Now, this reluctance would be understandable if the topic had been something very specialised or obscure, or Gary’s approach eccentric or unfamiliar, but in fact he proceeds, very much in step with accepted thinkers such as Arthur Danto, Jacques Derrida, George Dickie, Georg Gadamer, Martin Heidegger and G.W.F. Hegel, to name but a few. This is surely the reason why the book has so far attracted some attention within academia, if not support from his former department. Tellingly, even the school under which he conducted his research changed its name in 2006, from The School of Art History, Cinema, Classics and Archaeology (SAHCCA) to The School of Culture and Communication (SCC). The drift to broader studies is unmistakeable, tacitly acceptable, for some. Yet Willis is denied opportunity even for fleeting teaching there in order that they might foster much younger, but scarcely more able or specialised talents. This is unfair, but department politics are notoriously corrupt and nepotistic. Gary is unlikely to earn much, if anything from this publication, and worse, gain nothing in academic standing for all his labour.

Even though I do not endorse the arguments in his book, I want to at least register my support for his scholarship, which was conducted in good faith. I know it was a long and difficult study. I read early drafts and suggested corrections. I know his main supervisor (whose arrogance is exceeded only by his dishonesty) refused to even grant Gary a consultation for over a year (when a candidate is entitled to at least four a year) and made rash and absurd demands so late in proceedings, Gary had to continue even after his funding had run out. It was a struggle, but he persisted in the belief that the findings were worthwhile. It will be small consolation that younger, better placed researchers within the school will submit similar findings and reap far greater rewards.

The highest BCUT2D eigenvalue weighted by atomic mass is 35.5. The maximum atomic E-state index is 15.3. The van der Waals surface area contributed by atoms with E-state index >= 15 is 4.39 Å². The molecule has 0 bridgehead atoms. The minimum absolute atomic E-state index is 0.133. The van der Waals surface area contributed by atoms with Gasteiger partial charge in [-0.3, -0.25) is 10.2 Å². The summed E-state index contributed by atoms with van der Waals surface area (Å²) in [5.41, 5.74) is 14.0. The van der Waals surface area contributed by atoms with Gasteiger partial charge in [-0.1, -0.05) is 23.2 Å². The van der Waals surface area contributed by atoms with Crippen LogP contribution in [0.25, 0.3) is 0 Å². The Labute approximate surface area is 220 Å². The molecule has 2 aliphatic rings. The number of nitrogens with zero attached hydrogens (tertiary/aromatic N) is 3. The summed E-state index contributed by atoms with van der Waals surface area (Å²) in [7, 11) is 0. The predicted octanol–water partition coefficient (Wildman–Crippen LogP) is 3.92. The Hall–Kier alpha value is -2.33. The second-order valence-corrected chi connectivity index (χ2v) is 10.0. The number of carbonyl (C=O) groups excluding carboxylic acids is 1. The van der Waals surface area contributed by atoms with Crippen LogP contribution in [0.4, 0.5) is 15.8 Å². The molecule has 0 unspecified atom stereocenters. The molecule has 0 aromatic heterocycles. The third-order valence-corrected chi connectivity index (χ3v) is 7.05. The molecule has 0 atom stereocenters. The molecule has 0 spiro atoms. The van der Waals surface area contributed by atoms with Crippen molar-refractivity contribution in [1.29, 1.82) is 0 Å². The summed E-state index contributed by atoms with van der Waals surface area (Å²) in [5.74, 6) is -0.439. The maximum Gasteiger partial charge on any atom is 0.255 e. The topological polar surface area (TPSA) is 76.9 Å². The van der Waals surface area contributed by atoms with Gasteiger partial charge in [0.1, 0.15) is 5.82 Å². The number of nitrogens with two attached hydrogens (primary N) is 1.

I shall now briefly run through my objections to the book. I know this is the part Gary is hesitant about, but since I’ve alluded to them, I feel obliged to come clean. To make one qualification, let me say that most of my objections would also be levelled at those writers Gary follows, and even though I recognise that they are currently academic orthodoxy.

The book divides contemporary art’s issues into four – roughly, the definition of art, the role of the artist, the subject of art and the language of art. On the definition of art, Gary argues that vast international surveys, such as Biennales, have encouraged the reckless expansion of art practices and that the growing political agenda that curators and sponsors bring to such shows has served to obscure critical standards, to, in effect, throw away the rules for art. My objection is that this exaggerates the importance of such surveys, focuses only on some shows and some parts of shows and ignores many other institutions and infrastructure that support contemporary art and the bulk of criticism that continues to perceive and appreciate novel and surprising works of art. As an institutional critique, it is so narrowly administered as to be crude and shrill.